As the first half of the album closes, and notice on the back of the sleeve the way in which the tracklisting is split into two halves (yes, this is a band who still believe in a record having two sides and we love them for it), I am still not sure what to make of it.  However, my concerns are laid to rest with The Everlasting Muse, a highly inventive song about being a musician (“A subtle gift to modern rock, She said ‘Be popular play pop’”) which harnesses jazz music in its verses and Bavarian oompah music in possibly the best chorus on the album.

Perfect Couples is another stand out track, a tale of people who marry young interjected with witty  lyrics about “sexual tension by the fridge” and “a basket on a bike” that only Belle and Sebastian could muster.  Play For Today, like Nobody’s Empire appears to be partly inspired by Murdoch’s Chronic Fatigue Syndrome (“About a boy, Who hides in attics, When the sun is up, Everyone is at work”) mixed with the tale of a relationship.  This song, rather blissfully, reminded me of Lazy Line Painter Jane, thanks in no small part to the shared vocals with Dee Dee Penny of the Dum Dum Girls whose voice bears a passing resemblance to Monica Queen’s.  Play For Today provides proof that Belle and Sebastian do have the ability to be able to twin their new synthesiser driven musical style with the lyrical quality that we have come to expect of them.  Play For Today is a song which reminds me of the stronger song writing of Paul Heaton’s Beautiful South days, particularly songs he duetted on with Briana Corrigan or Jacqueline Abbott.

The Book of You is a revelation, with a rocking stomping guitar solo and a pumping bassline coupled with the beautifully synchronised dual voices of Murdoch and Sarah Martin.  The song builds and builds with lyrics about “walking in the rain” before one of the best song endings that you will hear all year, it is just a shame that it fades out and loses momentum.  As the electric guitars of The Book of You slip away, the album ends with Today (This Army’s for Peace), a suitably peaceful, dreamy but slightly lethargic song which lulls you to sleep after a long day.  The loose ends of the album’s war theme are tied up in lines such as “Victims will be justified, The lame will be leaping, This army’s for peace, come out into the light today” and all is well with the world.

On first listen, as the album finishes and I am somewhat sleepy after Today (This Army’s For Peace), I am left a little confused about what I have just heard.  Perhaps Stuart Murdoch has just passed on his chronic fatigue syndrome.  I used to get genuinely excited by the prospect of a new Belle and Sebastian record but this time, I had heard The Party line and wasn’t entirely convinced from the outset.  I am still one of those geeks who buys physical records and never downloads and the sleeve, with it’s cover stars resplendent in their World War Two style garb made me happy and full of promise about what I was about to hear.  I thought maybe The Party Line would make sense after hearing the album and that perhaps it was ironic but despite the fact that this album does offer some great moments, I am left feeling cold.  This is a feeling that I have never got from a Belle and Sebastian album before.  Girls in Peacetime Want to Dance is the sound of a band who have come of age, but in the process run the risk of losing the things we loved most about them.  This is Belle and Sebastian’s War and Peace, but that war is within themselves.  What we find on Girls in Peacetime Want to Dance is a band who can’t decide which direction they should take and as a result, have crafted a work which is at times brilliant but also very odd.  It is an album that may alienate some die hard Belle and Sebastian fans but I urge you to keep listening to it, it does actually become more enjoyable on the second listen.  A valiant effort from our indie soldiers but I suspect an album that will (hopefully) grow on you over time.  I hope this isn’t the end of the Belle and Sebastian story but this is a band in serious need of direction and to perhaps put the synth back on the shelf.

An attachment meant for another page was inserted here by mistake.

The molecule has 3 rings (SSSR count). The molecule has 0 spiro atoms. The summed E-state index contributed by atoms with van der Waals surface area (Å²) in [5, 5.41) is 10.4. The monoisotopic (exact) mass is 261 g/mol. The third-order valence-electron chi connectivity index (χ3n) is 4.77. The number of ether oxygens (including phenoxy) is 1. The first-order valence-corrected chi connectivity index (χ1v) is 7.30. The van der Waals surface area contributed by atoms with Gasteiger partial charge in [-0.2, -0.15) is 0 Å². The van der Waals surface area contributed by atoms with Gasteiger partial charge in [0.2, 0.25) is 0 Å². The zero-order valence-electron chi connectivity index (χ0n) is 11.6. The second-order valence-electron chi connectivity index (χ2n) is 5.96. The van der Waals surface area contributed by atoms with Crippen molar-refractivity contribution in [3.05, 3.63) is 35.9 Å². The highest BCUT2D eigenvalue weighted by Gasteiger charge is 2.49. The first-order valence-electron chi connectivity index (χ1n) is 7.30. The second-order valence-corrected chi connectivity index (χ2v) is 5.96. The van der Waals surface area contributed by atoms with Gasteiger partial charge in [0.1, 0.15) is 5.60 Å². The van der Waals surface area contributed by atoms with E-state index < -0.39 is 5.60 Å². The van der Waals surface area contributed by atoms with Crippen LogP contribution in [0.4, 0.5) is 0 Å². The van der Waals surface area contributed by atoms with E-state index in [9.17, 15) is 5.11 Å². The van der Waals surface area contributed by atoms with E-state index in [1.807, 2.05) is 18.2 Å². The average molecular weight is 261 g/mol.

Album Review: Bjork ‘Vulnicura’.

“If you ever get close to a human and human behaviour, You better get ready to be confused, There is definitely, definitely no logic to human behaviour”, sang Bjork on Human Behaviour, from 1993’s groundbreaking Debut album.  Move on 22 years and we find Bjork wrestling to create a fitting epitaph for her relationship with Matthew Barney.  “Moments of clarity are so rare, I better document this”, sings Bjork on the album’s opening track Stonemilker.  Stonemilker is the album’s most, dare I say it, ‘commercial’ track, a love song for a dying relationship, about the lack of human connection within it and a longing to fix it: “A juxtaposing fate, Find our mutual coordinate”

What is striking about Vulnicura when you begin to listen to it is the glacial quality of the strings which are often like great icebergs coming at you.  This ever present string arrangement holds the loose rhythms of the album together in a beautiful yet at times discordant and disconcerting way, as if to perhaps mirror the confusion felt by the singer at the time of writing the songs.  The music of Vulnicura twists and turns like the knives that Bjork and partner twist into each other, pushing them and twisting them further, exposing every facet of human emotion and creating a wound which Bjork endeavours to heal.